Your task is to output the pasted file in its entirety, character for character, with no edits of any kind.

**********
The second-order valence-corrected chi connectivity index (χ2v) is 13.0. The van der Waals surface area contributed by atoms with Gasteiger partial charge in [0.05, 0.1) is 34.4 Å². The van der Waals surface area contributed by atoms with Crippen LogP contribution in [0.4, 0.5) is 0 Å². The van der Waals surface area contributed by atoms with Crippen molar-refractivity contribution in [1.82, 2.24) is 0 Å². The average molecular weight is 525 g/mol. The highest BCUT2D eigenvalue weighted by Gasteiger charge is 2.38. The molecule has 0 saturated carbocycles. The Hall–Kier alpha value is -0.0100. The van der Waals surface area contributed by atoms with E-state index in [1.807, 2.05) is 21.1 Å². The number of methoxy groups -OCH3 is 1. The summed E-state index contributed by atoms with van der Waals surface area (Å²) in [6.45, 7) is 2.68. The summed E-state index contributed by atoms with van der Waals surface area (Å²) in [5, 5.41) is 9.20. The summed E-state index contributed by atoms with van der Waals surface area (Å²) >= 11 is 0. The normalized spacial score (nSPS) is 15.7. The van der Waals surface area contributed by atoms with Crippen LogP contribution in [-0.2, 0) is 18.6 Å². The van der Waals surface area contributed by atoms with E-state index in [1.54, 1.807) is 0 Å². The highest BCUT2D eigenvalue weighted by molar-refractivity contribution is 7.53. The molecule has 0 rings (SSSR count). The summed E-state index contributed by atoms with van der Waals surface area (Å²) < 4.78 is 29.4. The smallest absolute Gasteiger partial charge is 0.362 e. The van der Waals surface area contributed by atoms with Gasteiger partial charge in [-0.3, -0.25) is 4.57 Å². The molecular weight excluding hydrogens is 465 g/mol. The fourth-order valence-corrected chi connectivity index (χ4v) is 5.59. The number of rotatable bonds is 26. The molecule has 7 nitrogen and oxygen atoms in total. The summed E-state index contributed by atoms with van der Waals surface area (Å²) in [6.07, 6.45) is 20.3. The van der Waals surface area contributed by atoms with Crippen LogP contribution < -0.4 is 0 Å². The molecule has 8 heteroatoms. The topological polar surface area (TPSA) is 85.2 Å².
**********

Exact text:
The second-order valence-corrected chi connectivity index (χ2v) is 13.0. The van der Waals surface area contributed by atoms with Gasteiger partial charge in [0.05, 0.1) is 34.4 Å². The van der Waals surface area contributed by atoms with Crippen LogP contribution in [0.4, 0.5) is 0 Å². The van der Waals surface area contributed by atoms with Crippen molar-refractivity contribution in [1.82, 2.24) is 0 Å². The average molecular weight is 525 g/mol. The highest BCUT2D eigenvalue weighted by Gasteiger charge is 2.38. The molecule has 0 saturated carbocycles. The Hall–Kier alpha value is -0.0100. The van der Waals surface area contributed by atoms with E-state index in [1.807, 2.05) is 21.1 Å². The number of methoxy groups -OCH3 is 1. The summed E-state index contributed by atoms with van der Waals surface area (Å²) in [6.45, 7) is 2.68. The summed E-state index contributed by atoms with van der Waals surface area (Å²) in [5, 5.41) is 9.20. The summed E-state index contributed by atoms with van der Waals surface area (Å²) >= 11 is 0. The normalized spacial score (nSPS) is 15.7. The van der Waals surface area contributed by atoms with Crippen LogP contribution in [-0.2, 0) is 18.6 Å². The van der Waals surface area contributed by atoms with E-state index in [1.54, 1.807) is 0 Å². The highest BCUT2D eigenvalue weighted by molar-refractivity contribution is 7.53. The molecule has 0 rings (SSSR count). The summed E-state index contributed by atoms with van der Waals surface area (Å²) < 4.78 is 29.4. The smallest absolute Gasteiger partial charge is 0.362 e. The van der Waals surface area contributed by atoms with Gasteiger partial charge in [-0.3, -0.25) is 4.57 Å². The molecular weight excluding hydrogens is 465 g/mol. The fourth-order valence-corrected chi connectivity index (χ4v) is 5.59. The number of rotatable bonds is 26. The molecule has 7 nitrogen and oxygen atoms in total. The summed E-state index contributed by atoms with van der Waals surface area (Å²) in [6.07, 6.45) is 20.3. The van der Waals surface area contributed by atoms with Crippen LogP contribution < -0.4 is 0 Å². The molecule has 8 heteroatoms. The topological polar surface area (TPSA) is 85.2 Å².